The historic town of Crickhowell lies on the River Usk on the southern edge of the Black Mountains in the Eastern part of the Brecon Beacons National Park. It takes its name from that of the nearby Iron Age hill fort of Crug Hywel which overlooks the town, but over the centuries that name has become anglicised to Crickhowell.
The town grew up around the initial motte and bailey castle built in 1121 probably by the Norman marcher Lord Robert Turberville, who was at the time a tennant of the imfamous Bernard de Neufmarche. The castle was later refortified in stone when an heiress of the family, Sybil Turberville married Sir Grimbold Peuncefote. Work began around 1242 to wall the castle and add substantial stone towers, a large bailey and a home within the castle walls befitting a royal ally in Wales. It later passed into the hands of the powerful Mortimer family dynasty of Marcher Lords and in the 1300's declined into a smaller estate with a large portfolio of titles, larger castles and lands attached.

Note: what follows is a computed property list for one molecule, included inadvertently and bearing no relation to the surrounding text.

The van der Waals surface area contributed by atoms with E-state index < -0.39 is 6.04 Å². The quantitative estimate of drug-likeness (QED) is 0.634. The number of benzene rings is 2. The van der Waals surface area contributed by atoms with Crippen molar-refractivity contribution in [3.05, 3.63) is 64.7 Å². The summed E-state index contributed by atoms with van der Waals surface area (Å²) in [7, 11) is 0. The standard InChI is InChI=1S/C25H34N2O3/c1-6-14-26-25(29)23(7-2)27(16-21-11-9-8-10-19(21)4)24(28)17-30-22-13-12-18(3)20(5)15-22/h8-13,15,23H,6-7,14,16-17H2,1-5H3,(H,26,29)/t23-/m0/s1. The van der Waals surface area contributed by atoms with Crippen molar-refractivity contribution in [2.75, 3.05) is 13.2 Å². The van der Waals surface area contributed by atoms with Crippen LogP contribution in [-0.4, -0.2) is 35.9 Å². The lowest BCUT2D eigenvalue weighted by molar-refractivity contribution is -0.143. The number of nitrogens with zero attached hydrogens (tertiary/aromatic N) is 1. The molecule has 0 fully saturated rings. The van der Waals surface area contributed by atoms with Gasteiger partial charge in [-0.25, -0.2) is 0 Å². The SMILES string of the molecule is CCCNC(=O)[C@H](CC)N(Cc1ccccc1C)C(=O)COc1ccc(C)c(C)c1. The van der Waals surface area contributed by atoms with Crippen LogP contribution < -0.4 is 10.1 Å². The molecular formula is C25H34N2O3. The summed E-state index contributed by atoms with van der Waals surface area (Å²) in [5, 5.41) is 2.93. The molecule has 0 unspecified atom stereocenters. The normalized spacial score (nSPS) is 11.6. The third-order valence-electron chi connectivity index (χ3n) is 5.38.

In 1400, by royal command of new King Herny IV the castle was refortified, with a view to withstanding the uprising led by Owain Glyndwr. The work was carried out by Sir John Pauncefote, great grandson of a previous holder of the castle Sir Grimbold. However, the new defences did little to withstand Glyndwr's attacks, and it was largely destroyed by his forces in the early fifteenth century. Only the ruined double stone tower on the Castle Green remains.
Other notable features in Crickhowel include the curious seventeenth-century stone bridge over the Usk - the longest stone bridge in Wales - with its odd arches (thirteen on one side, twelve on the other) and its seat built into the walls. The beautiful fourteenth-century parish church of St Edmund is also worth a visit. It continues to hold a service every Sunday.
Just to the West of Crickhowell is a fine Georgian house called Gwerndale, now a hotel. It is here that Sir George Everest was born in 1790. He was appointed Surveyor Genral of India in 1830, and the pioneering methods of measurement he developed were used by his successor Andrew Waugh in 1852 to calculate the height of the highest mountain in the world. In tribute to Sir George, Waugh named the peak Mount Everest.
Agriculture continues to be an important industry in the area, alongside tourism. Significant parts of the surrounding countryside, over 20,000 acres, (80 km²) form part of the Glanusk Park estate currently in the ownership of the Legge-Burke family.